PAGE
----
Social Studies Worksheets and Study Guides Eighth Grade. Industrial Growth

The resources above cover the following skills:

National Standards for Civics and Government (NSCG)
What are the roles of the citizen in American democracy? How can citizens take part in civic life?
Forms of political participation. Students should be able to describe the means by which Americans can monitor and influence politics and government. To achieve this standard, students should be able to
Describe historical and current examples of citizen movements seeking to promote individual rights and the common good, e.g., abolition, suffrage, labor and civil rights movements
National Content Standards in Economics (NCSE)
Students will understand that institutions evolve and are created to help individuals and groups accomplish their goals. Banks, labor unions, markets, corporations, legal systems, and not-for-profit organizations are examples of important institutions. A different kind of institution, clearly defined and enforced property rights, is essential to a market economy. Students will be able to use this knowledge to describe the roles of various economic institutions and explain the importance of property rights in a market economy.
At the completion of Grade 8, students will use this knowledge to:
Read about the establishment of a labor union and explain why it emerged, how it influenced the U.S. economy, and what procedures it used to gain benefits for its members and workers in general.
National Center for History in Schools (NCHS)
Historical Thinking Standards
Historical Comprehension
Reconstruct the literal meaning of a historical passage.
United States History Content Standards
Era 4: Expansion and Reform (1801-1861)
How the industrial revolution, increasing immigration, the rapid expansion of slavery, and the westward movement changed the lives of Americans and led toward regional tensions.
The student understands how the factory system and the transportation and market revolutions shaped regional patterns of economic development.
Era 6: The Development of the Industrial United States (1870-1900)
How the rise of corporations, heavy industry, and mechanized farming transformed the American people.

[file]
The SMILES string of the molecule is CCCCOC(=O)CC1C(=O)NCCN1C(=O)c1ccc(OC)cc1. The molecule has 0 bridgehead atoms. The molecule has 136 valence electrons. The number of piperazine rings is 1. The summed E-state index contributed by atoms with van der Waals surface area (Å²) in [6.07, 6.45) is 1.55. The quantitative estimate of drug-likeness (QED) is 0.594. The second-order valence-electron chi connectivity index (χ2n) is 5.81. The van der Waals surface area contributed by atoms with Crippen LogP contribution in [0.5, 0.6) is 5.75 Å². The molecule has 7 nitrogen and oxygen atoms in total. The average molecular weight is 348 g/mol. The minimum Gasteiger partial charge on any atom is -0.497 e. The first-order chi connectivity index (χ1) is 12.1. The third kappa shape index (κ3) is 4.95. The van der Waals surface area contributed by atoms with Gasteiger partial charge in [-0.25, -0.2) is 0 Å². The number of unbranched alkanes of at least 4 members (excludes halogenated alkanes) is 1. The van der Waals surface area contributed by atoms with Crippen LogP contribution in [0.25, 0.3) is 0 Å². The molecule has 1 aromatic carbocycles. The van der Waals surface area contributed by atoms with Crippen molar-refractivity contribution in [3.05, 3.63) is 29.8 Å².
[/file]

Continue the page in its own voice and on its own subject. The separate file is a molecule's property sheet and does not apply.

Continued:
The student understands the connections among industrialization, the advent of the modern corporation, and material well-being.
Massive immigration after 1870 and how new social patterns, conflicts, and ideas of national unity developed amid growing cultural diversity.
The student understands how new cultural movements at different social levels affected American life.
The rise of the American labor movement and how political issues reflected social and economic changes.
The student understands the rise of national labor unions and the role of state and federal governments in labor conflicts.
Era 7: The Emergence of Modern America (1890-1930)
How Progressives and others addressed problems of industrial capitalism, urbanization, and political corruption.
The student understands the origin of the Progressives and the coalitions they formed to deal with issues at the local and state levels.
World History Content Standards
Era 7: An Age of Revolutions, 1750-1914
Patterns of nationalism, state-building, and social reform in Europe and the Americas, 1830-1914.
The student understands the political, economic, and social transformations in the Americas in the 19th century.
Patterns of global change in the era of Western military and economic domination, 1800-1914.
The student understands connections between major developments in science and technology and the growth of industrial economy and society.
Major global trends from 1750-1914.
The student understands major global trends from 1750 to 1914.
Era 8: A Half-Century of Crisis and Achievement, 1900-1945
Reform, revolution, and social change in the world economy of the early century.
The student understands the world industrial economy emerging in the early 20th century.